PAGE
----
Japan waters down wartime wrongdoings, ups territorial claim in new school textbooks

The Japanese government on Tuesday approved new textbooks, apparently watering down the coercive nature of its wartime wrongdoings and intensifying its sovereignty claim to Dokdo, for use by the country's elementary school students starting in 2024.

Tokyo's education ministry announced that 149 textbooks have passed its review, a move that came in spite of Seoul's efforts to improve its bilateral ties with the neighbor amid Washington's campaign for bolstering the trilateral security partnership.

Yonhap News Agency analyzed relevant parts in a sample of those textbooks and found that a description of Japan's atrocities against Koreans during its 1910-45 colonization of the peninsula has been watered down.

For those who were forced to serve in Japan's military during World War II, a current textbook says Korean men were conscripted as soldiers. But a new version, endorsed by the ministry, describes them as "having participated in" the military. A caption of a related photo read that they applied to become soldiers, apparently backing Japan's longtime assertion that Koreans joined its imperial military "voluntarily."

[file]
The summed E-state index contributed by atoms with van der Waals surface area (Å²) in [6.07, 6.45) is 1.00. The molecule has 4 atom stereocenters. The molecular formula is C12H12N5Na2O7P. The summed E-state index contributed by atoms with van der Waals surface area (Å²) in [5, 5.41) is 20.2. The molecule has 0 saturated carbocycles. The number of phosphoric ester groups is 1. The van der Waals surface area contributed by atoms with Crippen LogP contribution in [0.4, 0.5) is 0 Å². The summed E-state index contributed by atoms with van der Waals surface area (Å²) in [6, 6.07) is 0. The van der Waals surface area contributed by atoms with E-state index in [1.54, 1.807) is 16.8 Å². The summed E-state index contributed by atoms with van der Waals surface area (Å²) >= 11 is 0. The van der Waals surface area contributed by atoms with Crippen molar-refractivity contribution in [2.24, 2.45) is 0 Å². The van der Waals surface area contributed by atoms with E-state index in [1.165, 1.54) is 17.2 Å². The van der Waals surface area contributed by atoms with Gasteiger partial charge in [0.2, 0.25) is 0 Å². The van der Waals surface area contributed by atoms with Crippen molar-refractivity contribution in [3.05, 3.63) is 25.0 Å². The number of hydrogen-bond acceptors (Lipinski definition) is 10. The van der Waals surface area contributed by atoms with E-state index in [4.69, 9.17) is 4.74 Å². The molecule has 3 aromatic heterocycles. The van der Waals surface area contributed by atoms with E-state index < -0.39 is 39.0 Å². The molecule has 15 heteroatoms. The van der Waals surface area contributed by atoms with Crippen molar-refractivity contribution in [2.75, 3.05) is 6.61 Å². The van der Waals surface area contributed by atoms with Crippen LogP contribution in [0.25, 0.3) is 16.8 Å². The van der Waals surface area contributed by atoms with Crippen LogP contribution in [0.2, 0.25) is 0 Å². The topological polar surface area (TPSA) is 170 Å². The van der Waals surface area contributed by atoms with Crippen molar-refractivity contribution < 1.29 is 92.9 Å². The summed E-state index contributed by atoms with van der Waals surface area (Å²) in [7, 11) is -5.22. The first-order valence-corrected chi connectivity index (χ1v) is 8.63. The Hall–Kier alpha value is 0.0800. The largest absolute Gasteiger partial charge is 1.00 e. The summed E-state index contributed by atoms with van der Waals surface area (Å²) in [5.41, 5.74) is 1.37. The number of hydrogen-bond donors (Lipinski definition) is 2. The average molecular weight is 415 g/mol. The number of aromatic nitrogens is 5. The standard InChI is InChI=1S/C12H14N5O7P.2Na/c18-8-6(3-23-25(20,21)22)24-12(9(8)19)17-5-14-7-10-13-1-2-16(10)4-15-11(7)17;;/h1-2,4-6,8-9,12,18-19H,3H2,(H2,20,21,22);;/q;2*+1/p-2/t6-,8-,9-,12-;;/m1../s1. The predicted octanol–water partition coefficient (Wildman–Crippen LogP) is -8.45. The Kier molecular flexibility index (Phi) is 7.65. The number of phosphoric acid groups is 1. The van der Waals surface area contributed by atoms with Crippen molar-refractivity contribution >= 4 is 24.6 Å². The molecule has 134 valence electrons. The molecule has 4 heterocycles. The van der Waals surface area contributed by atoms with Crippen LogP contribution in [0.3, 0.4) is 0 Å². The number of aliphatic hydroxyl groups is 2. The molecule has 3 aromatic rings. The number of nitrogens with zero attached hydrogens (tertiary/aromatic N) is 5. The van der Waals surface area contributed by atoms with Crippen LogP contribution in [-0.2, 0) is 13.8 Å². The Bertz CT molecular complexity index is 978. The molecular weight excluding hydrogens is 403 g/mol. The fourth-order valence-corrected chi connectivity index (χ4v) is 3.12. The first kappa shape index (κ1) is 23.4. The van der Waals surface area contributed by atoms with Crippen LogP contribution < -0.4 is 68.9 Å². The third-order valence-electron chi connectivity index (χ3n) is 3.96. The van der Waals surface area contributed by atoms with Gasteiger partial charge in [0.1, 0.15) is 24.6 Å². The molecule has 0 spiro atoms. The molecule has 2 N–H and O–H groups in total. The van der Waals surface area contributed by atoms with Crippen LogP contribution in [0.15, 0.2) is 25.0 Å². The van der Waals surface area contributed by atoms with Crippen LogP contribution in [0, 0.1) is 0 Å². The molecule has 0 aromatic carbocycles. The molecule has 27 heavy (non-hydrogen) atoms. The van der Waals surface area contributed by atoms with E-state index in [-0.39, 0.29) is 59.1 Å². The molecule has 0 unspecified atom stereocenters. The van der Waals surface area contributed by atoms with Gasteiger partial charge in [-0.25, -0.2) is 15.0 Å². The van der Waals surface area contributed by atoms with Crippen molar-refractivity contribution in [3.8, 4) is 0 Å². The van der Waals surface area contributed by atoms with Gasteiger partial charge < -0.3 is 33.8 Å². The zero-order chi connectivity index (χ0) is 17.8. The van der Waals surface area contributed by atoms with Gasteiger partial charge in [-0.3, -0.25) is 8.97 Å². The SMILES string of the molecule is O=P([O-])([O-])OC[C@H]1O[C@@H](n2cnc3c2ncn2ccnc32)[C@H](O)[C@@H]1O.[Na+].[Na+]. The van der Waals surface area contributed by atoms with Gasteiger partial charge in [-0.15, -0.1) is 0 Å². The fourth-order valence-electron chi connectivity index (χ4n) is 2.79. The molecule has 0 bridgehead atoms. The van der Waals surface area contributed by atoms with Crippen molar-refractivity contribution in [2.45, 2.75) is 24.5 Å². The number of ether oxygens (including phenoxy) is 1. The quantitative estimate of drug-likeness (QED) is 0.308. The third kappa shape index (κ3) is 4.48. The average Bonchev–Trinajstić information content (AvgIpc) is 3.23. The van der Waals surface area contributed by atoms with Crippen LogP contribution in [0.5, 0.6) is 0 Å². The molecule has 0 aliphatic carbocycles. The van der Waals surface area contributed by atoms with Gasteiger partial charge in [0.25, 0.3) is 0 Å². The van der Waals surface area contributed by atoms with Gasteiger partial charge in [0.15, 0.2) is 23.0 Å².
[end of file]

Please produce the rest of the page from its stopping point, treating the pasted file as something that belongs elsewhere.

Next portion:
Another textbook dropped the expression "conscription" itself.

On Dokdo, a set of Seoul-controlled rocky outcroppings in the East Sea, the textbooks say they are Tokyo's indigenous territory, with the world "illegal" added for what it claims to be South Korea's occupation.

Source: Yonhap News Agency